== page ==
AP Proctors are College Board's eyes and ears

By Erin Moy and Allegra Tepper



As Jeff Wattenhoffer, a proctor for the AP English Language exam, strolled around the room keeping watch over the nearly 200 students finishing the test in Chalmers Lounge, one student whispered, “We’ve been in here forever; can’t we leave?” Wattenhoffer replied, “We’ve been here just as long as you have,” and walked away.


Wattenhoffer, 25, was referring to himself and the rest of his proctoring colleagues, who spent three weeks on campus overseeing AP tests. While most of the proctors were employed through an employment agency, some, like Gene Heard, French teacher Marilyn Shield’s husband, were referred to the school by faculty members.


Proctors go through a one-day training course, during which the material that they are required to master is dictated by the College Board.


Some proctors, like Harper Girard, 22, see proctoring as a full-time job. Girard proctors for the APs, the LSAT, the SAT and the ISEE, which requires a “24/7” commitment, she said.


“It’s really a passion for me,” she joked.


Other proctors, like Head Proctor Geoff Robertson, 28, administer tests in addition to other occupations. Robertson is a professor of Biology and Natural Resource Conservation at Moorpark and Pierce Colleges, and has now been proctoring at Harvard-Westlake for the past two years.


“Everyone remembers and talks about him even weeks after the exams,” Carleigh Coyne ’10 said. “He’s a real character.”


The pendant Robertson wears, a gift from his mother, is the Hebrew character “chai,” which means life, he said. Middle school students might look forward to seeing more of Robertson, who has already worked as a substitute teacher at the North Faring campus. Inspired by his time at Harvard-Westlake, Robertson interviewed for a teaching position in Biology.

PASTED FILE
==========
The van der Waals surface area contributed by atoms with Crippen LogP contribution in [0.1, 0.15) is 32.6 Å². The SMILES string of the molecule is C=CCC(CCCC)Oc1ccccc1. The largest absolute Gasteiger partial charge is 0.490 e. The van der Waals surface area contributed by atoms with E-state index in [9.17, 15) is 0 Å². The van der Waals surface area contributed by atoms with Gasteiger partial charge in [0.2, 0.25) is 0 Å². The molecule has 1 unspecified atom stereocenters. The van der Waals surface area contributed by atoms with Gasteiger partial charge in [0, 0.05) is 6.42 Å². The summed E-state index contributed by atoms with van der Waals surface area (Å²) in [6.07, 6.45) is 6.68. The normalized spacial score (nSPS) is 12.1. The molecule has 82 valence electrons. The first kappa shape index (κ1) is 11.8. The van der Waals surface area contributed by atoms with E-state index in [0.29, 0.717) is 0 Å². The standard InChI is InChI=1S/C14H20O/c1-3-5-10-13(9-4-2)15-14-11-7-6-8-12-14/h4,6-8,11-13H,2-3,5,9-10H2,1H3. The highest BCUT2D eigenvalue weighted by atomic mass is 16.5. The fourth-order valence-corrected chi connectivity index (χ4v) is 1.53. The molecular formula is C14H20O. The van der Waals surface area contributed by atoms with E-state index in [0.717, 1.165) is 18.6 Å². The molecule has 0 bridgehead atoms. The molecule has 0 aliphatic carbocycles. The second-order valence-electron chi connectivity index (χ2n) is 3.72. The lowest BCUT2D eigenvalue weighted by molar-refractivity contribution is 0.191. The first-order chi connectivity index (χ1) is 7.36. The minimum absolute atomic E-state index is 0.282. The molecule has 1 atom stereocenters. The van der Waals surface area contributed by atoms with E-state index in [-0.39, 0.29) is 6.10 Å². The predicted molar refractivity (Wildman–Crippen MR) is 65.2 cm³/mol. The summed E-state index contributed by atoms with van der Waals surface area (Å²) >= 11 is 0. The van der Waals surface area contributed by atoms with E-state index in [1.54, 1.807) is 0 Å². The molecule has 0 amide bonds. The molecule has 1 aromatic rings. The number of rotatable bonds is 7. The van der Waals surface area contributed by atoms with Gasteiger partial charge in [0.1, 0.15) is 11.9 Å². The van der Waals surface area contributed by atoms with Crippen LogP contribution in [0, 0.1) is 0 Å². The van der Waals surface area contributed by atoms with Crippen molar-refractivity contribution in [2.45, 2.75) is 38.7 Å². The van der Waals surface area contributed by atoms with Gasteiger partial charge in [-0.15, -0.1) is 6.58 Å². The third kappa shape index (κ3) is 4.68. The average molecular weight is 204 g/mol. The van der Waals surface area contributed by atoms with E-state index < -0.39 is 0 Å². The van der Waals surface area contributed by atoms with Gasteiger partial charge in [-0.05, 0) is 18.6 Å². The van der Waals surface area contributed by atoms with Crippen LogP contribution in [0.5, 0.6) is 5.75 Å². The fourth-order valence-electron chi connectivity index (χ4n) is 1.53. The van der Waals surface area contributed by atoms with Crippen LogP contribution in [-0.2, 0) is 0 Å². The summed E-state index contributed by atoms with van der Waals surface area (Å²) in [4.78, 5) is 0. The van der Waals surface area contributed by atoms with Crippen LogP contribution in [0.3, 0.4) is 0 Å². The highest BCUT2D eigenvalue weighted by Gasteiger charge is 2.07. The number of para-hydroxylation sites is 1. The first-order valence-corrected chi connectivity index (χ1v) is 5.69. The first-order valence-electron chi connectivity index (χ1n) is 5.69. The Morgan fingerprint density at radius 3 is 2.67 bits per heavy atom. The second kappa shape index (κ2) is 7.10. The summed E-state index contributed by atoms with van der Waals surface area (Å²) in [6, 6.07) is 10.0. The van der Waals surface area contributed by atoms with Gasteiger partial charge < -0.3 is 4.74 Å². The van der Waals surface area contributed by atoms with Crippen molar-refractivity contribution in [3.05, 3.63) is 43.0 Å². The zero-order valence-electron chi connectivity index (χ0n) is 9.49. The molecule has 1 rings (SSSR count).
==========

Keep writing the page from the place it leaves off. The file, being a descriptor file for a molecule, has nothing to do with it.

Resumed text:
Dave Farina, 25, has also substituted for upper school math classes along with his duties as a proctor. However, while Farina is an academician by day, he is a drummer in an “alternative psychedelic rock band” called Magnus Fitch by night. In the midst of reviewing logarithms and matrices, Farina has occasionally slipped students a flyer to promote his band.


The Myspace link on his business card features pictures of Farina and his band in bunny and space helmets.


Heard, a writer and retired executive director of the Hollywood Radio and Television Society, added his own flair to the AP English Language test.


“While we bubbled in registration info before the test began, he told us about a novel he recently finished reading, ‘Mother Tongue: The English Language,’” Maddy Abrams ’09 said. “He said he thought we would really enjoy it. It was unusual that he wasn’t just running off the proctor speech, but actually started up conversation with us.”

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